International Day of Women in Science
Waving the Flag for Women in STEM

Celebrating Mars’ Women in STEM for International Women and Girls in Science Day

To celebrate the UN’s International Day of Women and Girls in Science (February 11) we’re shining a spotlight on some of our standout female Associates making waves in science, technology, engineering and math fields (STEM) at Mars.

Across our business, women are at the forefront of pioneering research, tackling complex issues, from the impact of climate change to automation and artificial intelligence (AI). The women in STEM at Mars persistently push boundaries as they solve complicated problems with new ideas, methods and technologies that are positively impacting the way we do business.

Lauren Belomy, a digital transformation lead for our Digital Demand team, evaluates the benefits of foundational and emerging technologies, from content data management to artificial intelligence (AI) and machine learning. Her favorite project has been growing peanuts using digital automation.

“Growing up in Silicon Valley, I always knew I wanted to work in tech,” says Lauren. “In my job, I feel like I’m helping build the future. By prototyping and experimenting, I aim to develop new ways of working which enable meaningful change.”

Lauren, who has worked in tech since finishing college, advises young women who are interested in a career in STEM to connect with as many people as possible. “Go to STEM-related meetups and events. Listening to other people’s stories will help you find your own focus,” she says. “The more you involve yourself in that community, the more opportunities will open up for you.”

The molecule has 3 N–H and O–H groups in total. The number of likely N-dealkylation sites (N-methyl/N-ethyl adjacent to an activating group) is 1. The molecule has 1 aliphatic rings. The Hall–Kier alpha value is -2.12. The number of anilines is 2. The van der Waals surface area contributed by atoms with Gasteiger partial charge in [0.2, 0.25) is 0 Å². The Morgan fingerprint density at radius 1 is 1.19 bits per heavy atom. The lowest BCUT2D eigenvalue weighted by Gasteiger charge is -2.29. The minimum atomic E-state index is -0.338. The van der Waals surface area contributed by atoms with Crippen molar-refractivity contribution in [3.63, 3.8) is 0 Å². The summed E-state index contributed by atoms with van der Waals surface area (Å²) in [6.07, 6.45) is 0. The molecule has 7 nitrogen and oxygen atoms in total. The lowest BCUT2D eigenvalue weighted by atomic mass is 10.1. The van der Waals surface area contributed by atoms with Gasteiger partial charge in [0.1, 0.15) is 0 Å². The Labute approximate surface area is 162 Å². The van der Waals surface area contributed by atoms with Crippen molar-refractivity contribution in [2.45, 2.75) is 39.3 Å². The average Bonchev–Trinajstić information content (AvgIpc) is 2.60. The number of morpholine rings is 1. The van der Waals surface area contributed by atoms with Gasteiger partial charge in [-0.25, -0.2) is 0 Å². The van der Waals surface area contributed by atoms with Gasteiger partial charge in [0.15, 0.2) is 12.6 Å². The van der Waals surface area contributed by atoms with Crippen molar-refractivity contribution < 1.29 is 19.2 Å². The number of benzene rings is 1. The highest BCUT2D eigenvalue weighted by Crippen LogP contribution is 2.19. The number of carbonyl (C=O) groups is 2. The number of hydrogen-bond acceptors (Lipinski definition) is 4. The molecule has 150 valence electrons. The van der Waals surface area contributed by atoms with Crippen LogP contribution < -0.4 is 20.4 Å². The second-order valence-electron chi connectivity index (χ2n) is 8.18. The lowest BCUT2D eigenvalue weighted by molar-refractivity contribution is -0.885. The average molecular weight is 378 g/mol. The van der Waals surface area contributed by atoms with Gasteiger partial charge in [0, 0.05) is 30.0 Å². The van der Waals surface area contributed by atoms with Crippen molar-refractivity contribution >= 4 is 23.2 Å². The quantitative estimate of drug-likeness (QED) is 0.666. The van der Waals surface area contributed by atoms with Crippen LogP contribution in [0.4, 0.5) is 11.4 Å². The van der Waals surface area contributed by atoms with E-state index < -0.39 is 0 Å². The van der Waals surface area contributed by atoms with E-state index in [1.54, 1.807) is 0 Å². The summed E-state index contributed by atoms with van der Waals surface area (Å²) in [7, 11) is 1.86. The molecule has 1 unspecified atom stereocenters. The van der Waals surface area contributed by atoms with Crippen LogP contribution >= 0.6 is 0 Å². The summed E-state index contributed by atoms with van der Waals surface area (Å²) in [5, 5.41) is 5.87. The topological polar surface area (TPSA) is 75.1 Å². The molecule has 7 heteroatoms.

Val Maldonado, a senior engineer of process development for Fruity Confections, Mars Wrigley Confectionery, also managed to turn her passion for STEM into a successful career. A self-proclaimed ‘science nerd’, Val was inspired to blend her love of science with her love of confectionery after a family trip to a candy factory when she was just ten.

“My main focus at Mars is the development of new Starburst ® products, and determining which technology or equipment we need to bring new ideas to life,” says Chicago-based Val. “Thinking about how customers will react to new products keeps my job interesting.”